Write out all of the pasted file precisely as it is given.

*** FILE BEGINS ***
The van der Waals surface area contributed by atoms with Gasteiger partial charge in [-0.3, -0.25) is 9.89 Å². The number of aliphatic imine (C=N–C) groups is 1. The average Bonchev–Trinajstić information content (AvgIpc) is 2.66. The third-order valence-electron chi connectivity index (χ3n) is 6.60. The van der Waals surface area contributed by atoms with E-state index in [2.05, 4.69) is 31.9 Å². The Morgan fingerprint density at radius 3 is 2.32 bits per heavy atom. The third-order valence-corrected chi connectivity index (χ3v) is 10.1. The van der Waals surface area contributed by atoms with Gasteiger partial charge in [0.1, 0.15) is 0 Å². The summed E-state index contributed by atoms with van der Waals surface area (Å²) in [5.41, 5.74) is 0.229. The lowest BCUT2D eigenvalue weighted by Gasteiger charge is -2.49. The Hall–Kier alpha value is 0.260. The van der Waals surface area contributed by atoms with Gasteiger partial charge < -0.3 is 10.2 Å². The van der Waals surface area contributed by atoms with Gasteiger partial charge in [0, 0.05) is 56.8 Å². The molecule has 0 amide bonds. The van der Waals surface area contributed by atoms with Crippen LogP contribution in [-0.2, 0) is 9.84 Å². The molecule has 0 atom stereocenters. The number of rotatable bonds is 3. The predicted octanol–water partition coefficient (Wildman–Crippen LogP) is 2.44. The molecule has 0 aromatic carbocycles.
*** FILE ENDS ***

The van der Waals surface area contributed by atoms with Gasteiger partial charge in [-0.3, -0.25) is 9.89 Å². The number of aliphatic imine (C=N–C) groups is 1. The average Bonchev–Trinajstić information content (AvgIpc) is 2.66. The third-order valence-electron chi connectivity index (χ3n) is 6.60. The van der Waals surface area contributed by atoms with E-state index in [2.05, 4.69) is 31.9 Å². The Morgan fingerprint density at radius 3 is 2.32 bits per heavy atom. The third-order valence-corrected chi connectivity index (χ3v) is 10.1. The van der Waals surface area contributed by atoms with Gasteiger partial charge in [0.1, 0.15) is 0 Å². The summed E-state index contributed by atoms with van der Waals surface area (Å²) in [5.41, 5.74) is 0.229. The lowest BCUT2D eigenvalue weighted by Gasteiger charge is -2.49. The Hall–Kier alpha value is 0.260. The van der Waals surface area contributed by atoms with Gasteiger partial charge < -0.3 is 10.2 Å². The van der Waals surface area contributed by atoms with Gasteiger partial charge in [0, 0.05) is 56.8 Å². The molecule has 0 amide bonds. The van der Waals surface area contributed by atoms with Crippen LogP contribution in [-0.2, 0) is 9.84 Å². The molecule has 0 atom stereocenters. The number of rotatable bonds is 3. The predicted octanol–water partition coefficient (Wildman–Crippen LogP) is 2.44. The molecule has 0 aromatic carbocycles.